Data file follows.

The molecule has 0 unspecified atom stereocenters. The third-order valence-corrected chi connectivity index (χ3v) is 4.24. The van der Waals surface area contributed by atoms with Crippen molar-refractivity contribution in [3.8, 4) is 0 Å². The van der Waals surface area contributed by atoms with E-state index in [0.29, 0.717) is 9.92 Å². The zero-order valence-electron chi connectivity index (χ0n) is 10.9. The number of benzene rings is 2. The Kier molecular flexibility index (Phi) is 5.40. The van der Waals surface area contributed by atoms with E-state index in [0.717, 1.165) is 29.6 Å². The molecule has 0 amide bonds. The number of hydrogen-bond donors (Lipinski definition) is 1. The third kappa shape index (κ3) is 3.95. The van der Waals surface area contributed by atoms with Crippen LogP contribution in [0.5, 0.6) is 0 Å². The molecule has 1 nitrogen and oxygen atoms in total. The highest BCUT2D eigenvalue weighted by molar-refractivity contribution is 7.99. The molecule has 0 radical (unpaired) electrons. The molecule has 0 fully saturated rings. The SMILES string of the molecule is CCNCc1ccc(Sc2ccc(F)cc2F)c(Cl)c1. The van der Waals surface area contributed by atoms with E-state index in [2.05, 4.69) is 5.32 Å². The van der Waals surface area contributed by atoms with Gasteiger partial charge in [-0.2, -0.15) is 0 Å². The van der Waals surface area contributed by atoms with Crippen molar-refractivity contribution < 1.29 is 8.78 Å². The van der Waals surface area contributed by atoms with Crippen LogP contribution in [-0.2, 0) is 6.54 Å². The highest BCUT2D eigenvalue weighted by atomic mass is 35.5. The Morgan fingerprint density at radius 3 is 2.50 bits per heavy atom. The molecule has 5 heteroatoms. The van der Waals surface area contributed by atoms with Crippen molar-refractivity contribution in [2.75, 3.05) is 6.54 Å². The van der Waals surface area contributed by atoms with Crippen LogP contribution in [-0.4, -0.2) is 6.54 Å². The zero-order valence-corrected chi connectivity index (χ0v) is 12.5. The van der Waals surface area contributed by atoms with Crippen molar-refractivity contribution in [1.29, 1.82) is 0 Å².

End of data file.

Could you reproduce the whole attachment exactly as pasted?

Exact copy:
The molecule has 0 unspecified atom stereocenters. The third-order valence-corrected chi connectivity index (χ3v) is 4.24. The van der Waals surface area contributed by atoms with Crippen molar-refractivity contribution in [3.8, 4) is 0 Å². The van der Waals surface area contributed by atoms with E-state index in [0.29, 0.717) is 9.92 Å². The zero-order valence-electron chi connectivity index (χ0n) is 10.9. The number of benzene rings is 2. The Kier molecular flexibility index (Phi) is 5.40. The van der Waals surface area contributed by atoms with E-state index in [0.717, 1.165) is 29.6 Å². The molecule has 0 amide bonds. The number of hydrogen-bond donors (Lipinski definition) is 1. The third kappa shape index (κ3) is 3.95. The van der Waals surface area contributed by atoms with Crippen LogP contribution in [0.5, 0.6) is 0 Å². The molecule has 1 nitrogen and oxygen atoms in total. The highest BCUT2D eigenvalue weighted by molar-refractivity contribution is 7.99. The molecule has 0 radical (unpaired) electrons. The molecule has 0 fully saturated rings. The SMILES string of the molecule is CCNCc1ccc(Sc2ccc(F)cc2F)c(Cl)c1. The van der Waals surface area contributed by atoms with E-state index in [2.05, 4.69) is 5.32 Å². The van der Waals surface area contributed by atoms with Gasteiger partial charge in [-0.2, -0.15) is 0 Å². The van der Waals surface area contributed by atoms with Crippen molar-refractivity contribution < 1.29 is 8.78 Å². The van der Waals surface area contributed by atoms with Crippen LogP contribution in [-0.2, 0) is 6.54 Å². The highest BCUT2D eigenvalue weighted by atomic mass is 35.5. The Morgan fingerprint density at radius 3 is 2.50 bits per heavy atom. The molecule has 5 heteroatoms. The van der Waals surface area contributed by atoms with Crippen molar-refractivity contribution in [2.75, 3.05) is 6.54 Å². The van der Waals surface area contributed by atoms with Crippen LogP contribution in [-0.4, -0.2) is 6.54 Å². The zero-order valence-corrected chi connectivity index (χ0v) is 12.5. The van der Waals surface area contributed by atoms with Crippen molar-refractivity contribution in [1.29, 1.82) is 0 Å².